Her scent assaults him, and the urge to drink from her is almost unbearable. He reasons away his bloodlust, telling himself it would be a waste without his camera. Not only that, without the enhancement of post-orgasm endorphins, human blood holds about as much appeal to him as a virgin margarita would to an alcoholic. Feeding from Bella would quench his thirst, but he’d derive no real satisfaction from it unless he made her come first.
It presents an interesting dilemma. His last remaining shred of humanity craves her climax for the usual reasons a man would want to give physical pleasure to his lover. But if ecstasy should come to her while she’s in his arms—if her blood became scented with orgasmic intoxication while his teeth were in proximity to her neck—would he be able to resist the euphoria it promises? He won’t know the answer without testing his resolve.
He slides their joined hands over the fabric of her skirt, brushing the back of his hand against the bare skin of her knee. Her breathing deepens as he drags their entwined fingers along her inner thigh. With her free hand, she adjusts her skirt—both to give him better access and provide some privacy from onlookers. His exploration continues, until his pinky brushes against her cotton underwear. He lets go of her hand, resting it against her Venus mound. If she were anyone else, he’d tell her to touch herself.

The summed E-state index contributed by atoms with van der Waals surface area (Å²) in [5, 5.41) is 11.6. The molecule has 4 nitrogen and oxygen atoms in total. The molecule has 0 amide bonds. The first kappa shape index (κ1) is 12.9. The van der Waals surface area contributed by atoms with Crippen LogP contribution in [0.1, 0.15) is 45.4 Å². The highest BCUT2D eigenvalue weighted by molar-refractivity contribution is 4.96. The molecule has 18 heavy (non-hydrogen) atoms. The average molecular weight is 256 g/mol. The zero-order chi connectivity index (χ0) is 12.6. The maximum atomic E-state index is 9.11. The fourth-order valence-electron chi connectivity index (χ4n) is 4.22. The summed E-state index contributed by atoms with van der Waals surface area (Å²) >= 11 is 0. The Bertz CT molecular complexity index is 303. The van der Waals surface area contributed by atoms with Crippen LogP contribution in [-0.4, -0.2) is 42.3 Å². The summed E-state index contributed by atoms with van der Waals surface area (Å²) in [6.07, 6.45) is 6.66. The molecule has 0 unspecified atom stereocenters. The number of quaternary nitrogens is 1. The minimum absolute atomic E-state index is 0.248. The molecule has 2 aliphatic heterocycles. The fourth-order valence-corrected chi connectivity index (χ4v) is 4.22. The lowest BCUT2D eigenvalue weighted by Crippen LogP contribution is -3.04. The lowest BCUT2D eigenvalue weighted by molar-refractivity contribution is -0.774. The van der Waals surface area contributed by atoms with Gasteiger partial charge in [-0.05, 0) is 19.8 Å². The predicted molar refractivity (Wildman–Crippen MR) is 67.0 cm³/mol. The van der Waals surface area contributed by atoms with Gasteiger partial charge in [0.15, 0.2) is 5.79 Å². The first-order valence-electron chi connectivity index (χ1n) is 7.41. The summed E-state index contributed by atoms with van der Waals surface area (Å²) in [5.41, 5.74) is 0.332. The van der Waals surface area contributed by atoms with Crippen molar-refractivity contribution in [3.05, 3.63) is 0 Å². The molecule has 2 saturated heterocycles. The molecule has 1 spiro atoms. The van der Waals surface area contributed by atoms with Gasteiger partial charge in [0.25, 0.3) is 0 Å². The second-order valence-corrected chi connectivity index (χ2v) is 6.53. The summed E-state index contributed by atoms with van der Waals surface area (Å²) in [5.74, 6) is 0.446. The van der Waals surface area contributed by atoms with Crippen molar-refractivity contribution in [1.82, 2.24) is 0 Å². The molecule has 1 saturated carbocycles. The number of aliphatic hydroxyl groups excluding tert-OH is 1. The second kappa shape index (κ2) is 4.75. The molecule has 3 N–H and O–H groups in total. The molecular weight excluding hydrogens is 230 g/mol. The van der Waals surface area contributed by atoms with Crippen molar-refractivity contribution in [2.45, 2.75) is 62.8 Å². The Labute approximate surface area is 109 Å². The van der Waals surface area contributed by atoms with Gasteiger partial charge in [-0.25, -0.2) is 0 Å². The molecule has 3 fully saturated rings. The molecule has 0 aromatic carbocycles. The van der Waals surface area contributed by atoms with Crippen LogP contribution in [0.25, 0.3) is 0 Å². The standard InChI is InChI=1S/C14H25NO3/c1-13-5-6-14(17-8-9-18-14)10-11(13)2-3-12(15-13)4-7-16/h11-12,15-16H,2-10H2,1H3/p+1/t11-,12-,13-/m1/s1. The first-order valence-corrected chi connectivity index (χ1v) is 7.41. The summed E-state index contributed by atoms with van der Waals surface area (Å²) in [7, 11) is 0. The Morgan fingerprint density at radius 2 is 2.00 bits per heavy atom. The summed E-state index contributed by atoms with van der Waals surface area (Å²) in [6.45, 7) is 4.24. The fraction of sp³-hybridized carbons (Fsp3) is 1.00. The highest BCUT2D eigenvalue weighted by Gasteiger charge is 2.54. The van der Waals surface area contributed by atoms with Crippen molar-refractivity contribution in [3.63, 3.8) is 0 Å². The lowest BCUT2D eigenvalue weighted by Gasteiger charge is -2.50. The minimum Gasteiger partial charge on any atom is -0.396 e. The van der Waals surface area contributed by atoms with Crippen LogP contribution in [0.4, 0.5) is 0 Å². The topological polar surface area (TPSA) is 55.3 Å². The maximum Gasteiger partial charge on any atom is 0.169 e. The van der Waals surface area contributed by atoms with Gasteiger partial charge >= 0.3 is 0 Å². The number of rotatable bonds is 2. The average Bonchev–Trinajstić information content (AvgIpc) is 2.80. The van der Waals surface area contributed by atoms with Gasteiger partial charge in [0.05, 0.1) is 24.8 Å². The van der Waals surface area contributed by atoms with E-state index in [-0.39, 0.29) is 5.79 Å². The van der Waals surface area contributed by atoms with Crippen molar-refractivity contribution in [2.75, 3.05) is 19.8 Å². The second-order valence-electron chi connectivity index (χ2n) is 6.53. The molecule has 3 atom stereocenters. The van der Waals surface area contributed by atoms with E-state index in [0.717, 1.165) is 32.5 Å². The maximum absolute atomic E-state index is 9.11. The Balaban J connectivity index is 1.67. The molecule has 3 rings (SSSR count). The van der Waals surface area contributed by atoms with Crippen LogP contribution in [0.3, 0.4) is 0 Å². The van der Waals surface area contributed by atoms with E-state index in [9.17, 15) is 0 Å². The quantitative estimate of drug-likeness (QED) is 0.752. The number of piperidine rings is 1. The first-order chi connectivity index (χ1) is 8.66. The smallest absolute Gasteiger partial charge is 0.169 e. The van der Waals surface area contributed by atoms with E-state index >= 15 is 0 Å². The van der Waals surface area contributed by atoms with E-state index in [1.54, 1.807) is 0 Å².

“Push your panties out of the way,” he whispers.
Everything about his command feels forbidden, but that’s part of the appeal. Silencing her inner warnings, she hooks her index finger around the crotch of her underwear and pulls it to the side. There’s a heightened awareness of each sensation—the cool wind against her newly exposed lips, the movement of the Ferris wheel, his breath against her face. Her quickened heartbeat rushes blood through her veins, intensifying her excitement. She thinks she’ll die if he doesn’t touch her; he thinks she’ll die if he does.